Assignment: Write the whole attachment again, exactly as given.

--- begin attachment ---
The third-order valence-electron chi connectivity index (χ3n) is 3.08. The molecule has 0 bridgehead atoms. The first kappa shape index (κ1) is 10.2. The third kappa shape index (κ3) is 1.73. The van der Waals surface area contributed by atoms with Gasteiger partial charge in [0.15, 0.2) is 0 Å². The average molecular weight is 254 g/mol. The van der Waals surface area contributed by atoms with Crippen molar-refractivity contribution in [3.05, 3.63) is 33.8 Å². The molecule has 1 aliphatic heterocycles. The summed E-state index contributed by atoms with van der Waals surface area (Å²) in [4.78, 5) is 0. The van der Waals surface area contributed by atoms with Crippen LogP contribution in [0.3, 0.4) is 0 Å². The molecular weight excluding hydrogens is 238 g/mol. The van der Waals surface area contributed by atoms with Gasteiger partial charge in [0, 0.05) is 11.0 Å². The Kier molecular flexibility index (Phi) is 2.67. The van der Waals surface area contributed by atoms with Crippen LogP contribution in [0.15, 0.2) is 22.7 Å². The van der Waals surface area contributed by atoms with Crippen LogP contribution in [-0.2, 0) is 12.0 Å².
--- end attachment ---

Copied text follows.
The third-order valence-electron chi connectivity index (χ3n) is 3.08. The molecule has 0 bridgehead atoms. The first kappa shape index (κ1) is 10.2. The third kappa shape index (κ3) is 1.73. The van der Waals surface area contributed by atoms with Gasteiger partial charge in [0.15, 0.2) is 0 Å². The average molecular weight is 254 g/mol. The van der Waals surface area contributed by atoms with Crippen molar-refractivity contribution in [3.05, 3.63) is 33.8 Å². The molecule has 1 aliphatic heterocycles. The summed E-state index contributed by atoms with van der Waals surface area (Å²) in [4.78, 5) is 0. The van der Waals surface area contributed by atoms with Crippen LogP contribution in [0.3, 0.4) is 0 Å². The molecular weight excluding hydrogens is 238 g/mol. The van der Waals surface area contributed by atoms with Gasteiger partial charge in [0, 0.05) is 11.0 Å². The Kier molecular flexibility index (Phi) is 2.67. The van der Waals surface area contributed by atoms with Crippen LogP contribution in [0.15, 0.2) is 22.7 Å². The van der Waals surface area contributed by atoms with Crippen LogP contribution in [-0.2, 0) is 12.0 Å².